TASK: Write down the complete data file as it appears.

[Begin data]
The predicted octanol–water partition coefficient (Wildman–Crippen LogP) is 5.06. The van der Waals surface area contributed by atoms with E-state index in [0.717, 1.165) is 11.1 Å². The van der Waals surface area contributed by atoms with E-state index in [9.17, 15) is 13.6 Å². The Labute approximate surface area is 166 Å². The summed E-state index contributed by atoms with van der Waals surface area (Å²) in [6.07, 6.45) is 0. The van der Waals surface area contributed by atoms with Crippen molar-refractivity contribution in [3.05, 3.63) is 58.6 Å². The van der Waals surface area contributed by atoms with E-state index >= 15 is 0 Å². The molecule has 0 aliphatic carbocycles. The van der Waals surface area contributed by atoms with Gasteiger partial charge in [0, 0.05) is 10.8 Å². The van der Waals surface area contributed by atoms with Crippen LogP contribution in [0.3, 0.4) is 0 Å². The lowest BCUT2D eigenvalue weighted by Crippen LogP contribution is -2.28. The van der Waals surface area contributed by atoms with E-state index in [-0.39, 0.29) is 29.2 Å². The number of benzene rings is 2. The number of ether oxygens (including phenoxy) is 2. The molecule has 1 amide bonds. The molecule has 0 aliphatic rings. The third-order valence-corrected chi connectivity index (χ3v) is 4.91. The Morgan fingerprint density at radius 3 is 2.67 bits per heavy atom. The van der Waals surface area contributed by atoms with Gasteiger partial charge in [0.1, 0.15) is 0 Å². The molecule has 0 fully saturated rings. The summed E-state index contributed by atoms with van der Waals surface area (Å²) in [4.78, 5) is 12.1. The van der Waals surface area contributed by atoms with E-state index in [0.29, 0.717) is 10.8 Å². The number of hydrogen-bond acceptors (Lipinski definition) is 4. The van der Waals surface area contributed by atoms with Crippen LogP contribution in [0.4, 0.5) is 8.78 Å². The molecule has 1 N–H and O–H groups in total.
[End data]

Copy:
The predicted octanol–water partition coefficient (Wildman–Crippen LogP) is 5.06. The van der Waals surface area contributed by atoms with E-state index in [0.717, 1.165) is 11.1 Å². The van der Waals surface area contributed by atoms with E-state index in [9.17, 15) is 13.6 Å². The Labute approximate surface area is 166 Å². The summed E-state index contributed by atoms with van der Waals surface area (Å²) in [6.07, 6.45) is 0. The van der Waals surface area contributed by atoms with Crippen molar-refractivity contribution in [3.05, 3.63) is 58.6 Å². The van der Waals surface area contributed by atoms with E-state index >= 15 is 0 Å². The molecule has 0 aliphatic carbocycles. The van der Waals surface area contributed by atoms with Gasteiger partial charge in [0, 0.05) is 10.8 Å². The van der Waals surface area contributed by atoms with Crippen LogP contribution in [0.3, 0.4) is 0 Å². The lowest BCUT2D eigenvalue weighted by Crippen LogP contribution is -2.28. The van der Waals surface area contributed by atoms with E-state index in [-0.39, 0.29) is 29.2 Å². The number of benzene rings is 2. The number of ether oxygens (including phenoxy) is 2. The molecule has 1 amide bonds. The molecule has 0 aliphatic rings. The third-order valence-corrected chi connectivity index (χ3v) is 4.91. The Morgan fingerprint density at radius 3 is 2.67 bits per heavy atom. The van der Waals surface area contributed by atoms with Gasteiger partial charge in [0.1, 0.15) is 0 Å². The molecule has 0 fully saturated rings. The summed E-state index contributed by atoms with van der Waals surface area (Å²) in [4.78, 5) is 12.1. The van der Waals surface area contributed by atoms with E-state index in [0.29, 0.717) is 10.8 Å². The number of hydrogen-bond acceptors (Lipinski definition) is 4. The van der Waals surface area contributed by atoms with Crippen LogP contribution in [0.4, 0.5) is 8.78 Å². The molecule has 1 N–H and O–H groups in total.